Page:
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The Honolulu Advertiser
Posted on: Wednesday, September 6, 2006

Fewer laughs as fall TV season kicks off

By Mike Hughes
Gannett News Service

ABC's new comedy, "Help Me Help You," stars from left, Suzy Nakamura, Jim Rash, Ted Danson, Charlie Finn, Darlene Hunt and Jere Burns. Danson plays a therapist trying to help his even-more-confused patients.


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Just how do you draw an audience for half-hour comedies?

The networks used to introduce 20 or more new comedies each fall. This year, they scheduled 10 then delayed two until midseason.

They also wavered on style. Only half the 10 will be multicamera shows, taped in front of a studio audience; the others will be one-camera shows, in the style used by movies or HBO.

Here are the comedies, ranked from best to worst, with the pilot films rated on a 0-10 basis. Also included is the starting date, which is subject to change:

'THE CLASS' (10)

David Crane, the co-creator of "Friends," has scored again. With Jeffrey Klarik, he's crafted the freshest comedy in years. Jason Ritter (son of the late John Ritter) plays a wide-eyed guy, reassembling his third-grade classmates. They're a hilariously dysfunctional bunch, with great work from Heather Goldenhersh, Lizzy Caplan, Jason Tyler Ferguson and more. (Studio show, 7 p.m. Mondays, CBS; premieres Sept. 18)


Wobbling through his own later-life crises, a therapist (Ted Danson) tries to help his patients. They're even more confused than he is. (One-camera show, 8:30 p.m. Tuesdays, ABC; Sept. 26)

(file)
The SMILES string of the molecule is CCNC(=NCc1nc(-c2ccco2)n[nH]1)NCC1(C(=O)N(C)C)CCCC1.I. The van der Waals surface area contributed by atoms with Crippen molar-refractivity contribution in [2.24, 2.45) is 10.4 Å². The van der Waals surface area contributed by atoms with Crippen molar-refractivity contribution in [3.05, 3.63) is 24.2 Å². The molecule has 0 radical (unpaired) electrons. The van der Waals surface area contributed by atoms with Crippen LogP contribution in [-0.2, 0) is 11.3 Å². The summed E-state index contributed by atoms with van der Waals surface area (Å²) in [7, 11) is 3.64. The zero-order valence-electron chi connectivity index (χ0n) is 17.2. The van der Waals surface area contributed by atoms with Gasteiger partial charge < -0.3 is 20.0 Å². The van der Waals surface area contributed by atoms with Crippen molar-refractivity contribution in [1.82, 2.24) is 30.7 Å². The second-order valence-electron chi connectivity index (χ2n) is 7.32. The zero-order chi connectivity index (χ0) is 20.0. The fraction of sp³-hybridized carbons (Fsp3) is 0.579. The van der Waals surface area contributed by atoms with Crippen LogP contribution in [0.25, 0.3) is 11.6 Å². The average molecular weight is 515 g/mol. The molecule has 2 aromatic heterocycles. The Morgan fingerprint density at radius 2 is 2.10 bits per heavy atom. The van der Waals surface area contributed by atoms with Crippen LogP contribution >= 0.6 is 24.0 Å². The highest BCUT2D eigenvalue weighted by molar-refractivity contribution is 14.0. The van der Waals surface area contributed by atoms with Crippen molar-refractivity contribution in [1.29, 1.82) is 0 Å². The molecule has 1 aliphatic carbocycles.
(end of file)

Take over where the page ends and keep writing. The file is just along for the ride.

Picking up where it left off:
'BIG DAY' (8)

Here's the "24" of comedy, a single day spread over the season. It's a wedding day when the bride (Marla Sokoloff) just wants to have fun and the mom (Wendie Malick) wants perfection. Guests add to the chaos, drawing big laughs. (One-camera, ABC, may air on Tuesdays or Wednesdays after "Dancing With the Stars" concludes.)

' 'TIL DEATH' (7)

Newlyweds (Eddie Kaye Thomas and Kat Foster) are filled with optimism. The long-married couple next door (Brad Garrett and Joely Fisher) try to cure them of this. That sounds trite, but Garrett and Fisher often make cynicism seem fresh and funny. (Studio, 7 p.m. Thursdays, Fox; debuts tomorrow)

'30 ROCK' (5)

Fresh from being head writer and news anchor on "Saturday Night Live," Tina Fey tries to do it all. She's producer, writer and star, playing the head of a show a lot like "SNL." There are some great moments especially from Alec Baldwin as her new boss but it's inconsistent. (One-camera, 7 p.m. Wednesdays, NBC; Oct. 11)


After his girlfriend throws him out, a hapless guy rooms with someone who sees life as a perpetual party. The result is loud and often overwrought, but it is sometimes saved by Beth Lacke's great work as the party guy's troubled friend. (Studio, 7:30 p.m. Thursdays, Fox; debuts tomorrow)


A regular, working chap decides the way to remake his life is to organize a heist, with Mick Jagger's apartment as the target. The opener has some great little scenes with Jagger, but there's no guarantee there will be more of those. (One-camera, 8 p.m. Tuesdays, ABC; Oct. 17)


A young couple confronts all the views of pregnancy, from giddy joy to deep foreboding. There are some funny moments here, but they are inconsistent. (One-camera, ABC; may air Tuesdays or Wednesdays after "Dancing With the Stars" concludes.)


Two great actors, John Lithgow and Jeffrey Tambor, are trapped in a comedy that is often wildly overdone. They play wealthy guys in their early 60s, trying to turn the next few decades into an adventure. (Studio, 7:30 p.m. Wednesdays, NBC; Oct. 11)